Tuesday, May 26, 2009
Wednesday, May 20, 2009
Thursday, May 14, 2009
On this Mother’s Day I am reflecting on the “Mother of Methodism,” Susanna Wesley. Her sons, John and Charles, began the Methodist Movement that changed the world. I believe that the Christian nurture of Susanna and her husband Rev. Samuel Wesley, had much to do with their success. Susanna home schooled her many children at an early age and used the Bible as a means of instruction. She also had private meetings with each one to inquire about their soul. She practiced the means of grace as a way of life in the home: prayer, study of scripture, fasting, tithing, self examination, worship, and the Lord’s Supper. She prayed for an hour in the morning and an hour at night. When her husband was away on business she would conduct worship in her kitchen. Susanna once wrote in her journal, “There is nothing I now desire to live for but to do some small service to my children, that as I have brought them into the world, I may, if it please God, be an instrument of doing good to their souls.”
There are children in our lives that need our Christian nurture. They may be your own children or grand children or children in your church or neighborhood. There is nothing more precious than nurturing the soul of a young person. It is one of the most important things we can be doing as we strive to grow our churches.
Bishop Peggy A. Johnson
Friday, May 8, 2009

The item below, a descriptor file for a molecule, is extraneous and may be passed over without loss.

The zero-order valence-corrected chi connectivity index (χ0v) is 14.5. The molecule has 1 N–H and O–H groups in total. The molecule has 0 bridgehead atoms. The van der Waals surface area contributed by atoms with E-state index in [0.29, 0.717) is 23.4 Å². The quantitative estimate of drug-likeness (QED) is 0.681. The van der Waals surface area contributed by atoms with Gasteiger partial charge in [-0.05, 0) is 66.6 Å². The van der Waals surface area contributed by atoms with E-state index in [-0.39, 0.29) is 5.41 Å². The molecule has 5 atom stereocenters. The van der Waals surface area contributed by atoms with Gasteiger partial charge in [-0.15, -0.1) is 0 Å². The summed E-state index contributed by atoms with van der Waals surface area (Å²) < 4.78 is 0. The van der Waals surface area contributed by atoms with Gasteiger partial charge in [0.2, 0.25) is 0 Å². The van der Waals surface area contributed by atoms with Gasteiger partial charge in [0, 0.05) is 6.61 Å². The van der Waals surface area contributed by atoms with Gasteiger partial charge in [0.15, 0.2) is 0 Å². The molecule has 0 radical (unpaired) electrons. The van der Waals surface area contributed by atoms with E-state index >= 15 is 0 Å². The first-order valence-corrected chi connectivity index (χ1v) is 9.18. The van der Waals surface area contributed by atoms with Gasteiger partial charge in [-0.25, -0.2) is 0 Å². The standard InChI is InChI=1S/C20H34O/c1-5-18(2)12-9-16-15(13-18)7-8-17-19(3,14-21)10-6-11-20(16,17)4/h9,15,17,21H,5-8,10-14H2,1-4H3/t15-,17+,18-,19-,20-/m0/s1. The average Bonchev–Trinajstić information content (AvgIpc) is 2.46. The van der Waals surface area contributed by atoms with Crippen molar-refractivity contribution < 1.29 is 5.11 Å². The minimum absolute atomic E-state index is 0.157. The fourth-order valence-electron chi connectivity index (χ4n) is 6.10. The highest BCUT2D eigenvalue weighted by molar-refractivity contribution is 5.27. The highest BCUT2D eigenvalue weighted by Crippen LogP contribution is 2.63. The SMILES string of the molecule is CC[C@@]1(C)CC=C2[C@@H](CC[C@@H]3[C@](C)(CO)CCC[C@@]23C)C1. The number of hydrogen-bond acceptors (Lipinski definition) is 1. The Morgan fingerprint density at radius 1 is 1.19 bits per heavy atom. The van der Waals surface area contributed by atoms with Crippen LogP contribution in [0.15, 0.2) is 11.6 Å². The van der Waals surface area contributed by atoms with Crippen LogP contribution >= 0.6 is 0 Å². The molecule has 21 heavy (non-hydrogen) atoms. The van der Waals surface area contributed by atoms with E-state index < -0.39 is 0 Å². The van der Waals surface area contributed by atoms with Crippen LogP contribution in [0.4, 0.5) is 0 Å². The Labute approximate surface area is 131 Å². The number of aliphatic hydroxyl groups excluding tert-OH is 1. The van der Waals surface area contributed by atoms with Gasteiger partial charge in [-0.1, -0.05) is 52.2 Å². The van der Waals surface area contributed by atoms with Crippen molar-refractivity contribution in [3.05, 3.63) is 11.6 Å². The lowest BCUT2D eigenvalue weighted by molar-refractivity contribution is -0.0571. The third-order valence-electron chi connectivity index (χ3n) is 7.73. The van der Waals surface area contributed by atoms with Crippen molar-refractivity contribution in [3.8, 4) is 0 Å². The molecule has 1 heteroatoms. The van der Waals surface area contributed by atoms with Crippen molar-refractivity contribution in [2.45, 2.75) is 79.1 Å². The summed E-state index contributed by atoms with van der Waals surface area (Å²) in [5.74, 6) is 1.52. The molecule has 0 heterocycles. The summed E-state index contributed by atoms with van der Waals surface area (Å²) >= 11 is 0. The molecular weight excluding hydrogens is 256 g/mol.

I have always been intrigued by the story of Abigail found in I Samuel 25. She is the wife of a wealthy landowner named Nabal. David and his men asked Nabal for some food and Nabal refuses their request. David felt this was an injustice since David and his men were something of a protection ring around Nabal’s sheep shearers and the field workers. David was planning an act of retaliation when Abigail gets word of it and intercedes. She brings a large gift of food to David and asks that he not avenge himself. She said “My lord (David), let the blame be on me alone….please forgive your servant’s (Nabal), offense.” Abigail did no wrong to David but she was willing to put the sins of her husband on her self and intercede in order to save the lives of the entire household. David accepts her peace offering and gives up his plan to attack Nabal’s farm.
Every day we encounter places of conflict and moments of discord between people. There is a true need for the ministry of mediation. It takes a humble person to take on the sins of another and work peace from the middle. Standing in the gap between two disagreeable parties is the hardest place to be in life. It is the place where Jesus stood as he was dying on the cross, making peace between God and people. As imitators of Christ we are called to be the world’s peacemakers. Where do you see places in your work or church where you can intercede with a “winning word of love.” It will always involve personal sacrifice and courage. I believe there would be more peace in this world if Christ’s people were actively building bridges of understanding and reconciliation where there is discord.
Bishop Peggy A. Johnson